How I compare to an NBA point guard
Recently, I made two trips to Peak Performance Project in Santa Barbara for an SI feature that you can read here. The story examines the rise of P3, a performance and analysis center used by a number of NBA teams, while also looking at the growing field of predictive injury analysis.
As part of the reporting, I underwent the same in-depth assessment that P3 gives every NBA client. It takes roughly an hour and includes a barrage of tests, many of which are carried out on force plates and filmed by 3-D motion-capture cameras.
Afterward, the P3 techs provided me with the same written assessment they give all their clients. In this case, they compared me – a 40-year-old former Division III athlete – to current NBA point guards. The results were predictably humbling. The process, however, was illuminating. It didn’t take long for me to understand the value of the technology for elite athletes.
Heading over to a 30-yard running track, I begin warming up under the guidance of a British performance coach named Luke Storey, For a gym that caters to so many elite athletes – including MLB, NBA and MLS players – P3 is surprisingly small. All the training and diagnostic equipment exists side by side in one very large room (it’s a former live music club).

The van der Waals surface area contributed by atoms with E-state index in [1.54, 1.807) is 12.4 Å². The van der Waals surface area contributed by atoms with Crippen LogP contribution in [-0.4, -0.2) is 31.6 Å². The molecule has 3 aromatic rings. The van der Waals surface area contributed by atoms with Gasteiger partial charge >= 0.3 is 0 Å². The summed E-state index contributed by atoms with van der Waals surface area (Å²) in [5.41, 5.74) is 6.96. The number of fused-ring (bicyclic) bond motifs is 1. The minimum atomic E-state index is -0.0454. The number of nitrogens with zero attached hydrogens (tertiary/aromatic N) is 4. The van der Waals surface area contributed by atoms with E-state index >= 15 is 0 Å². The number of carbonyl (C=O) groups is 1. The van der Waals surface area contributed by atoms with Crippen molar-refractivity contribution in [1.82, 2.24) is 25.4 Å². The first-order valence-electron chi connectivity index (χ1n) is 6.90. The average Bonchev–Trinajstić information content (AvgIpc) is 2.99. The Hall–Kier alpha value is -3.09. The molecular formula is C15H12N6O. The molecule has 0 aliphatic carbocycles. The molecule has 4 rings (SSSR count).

Beginning with heel walks, Luke leads me through a series of dynamic warmups: lunges, skipping, leg swings. Meanwhile, P3 founder Marcus Elliott wanders over. He jokes that they may have to start a wing of the gym’s data for “writers and GMs.” A few years back, Elliott explains, an NBA GM who was a former college player came and underwent an assessment and workout. Says Elliott: “We put him through the ringer.”
Moving off the track, Luke leads me through side steps using rubber tubing, ankle flexes and other activation exercises. Finally, I jump back-and-forth over a metal pipe as fast as I can while Luke times an 8-second interval. Previously, I’d watched Casey Fossum, an MLB pitcher looking to make a comeback, on this drill and thought it didn’t look that hard. I was wrong. I kick the pipe twice in my haste. My legs feel big and bottom-heavy. In eight seconds, I complete 27, which Luke deems “not so bad”. Then again the record, he says, is 44, shared by two MLB players.
A verbal injury history follows, conducted by lead biomechanist Eric Leidersdorf, a bright 25-year-old who, with his bushy beard, dark hair and round face, looks a bit like a tiny Andrew Luck. What are my significant past injuries? When? How many times? How bad? He goes over my sports history – in this case, high school and college followed by twenty years as a rec league point guard, playing roughly four times a week. Next Eric arranges me on a cushioned bench and performs a mobility assessment, measuring my body angles with a digital protractor. I don’t score well. The rotation on my right hip, Eric announces, is the second-worst they’ve ever measured.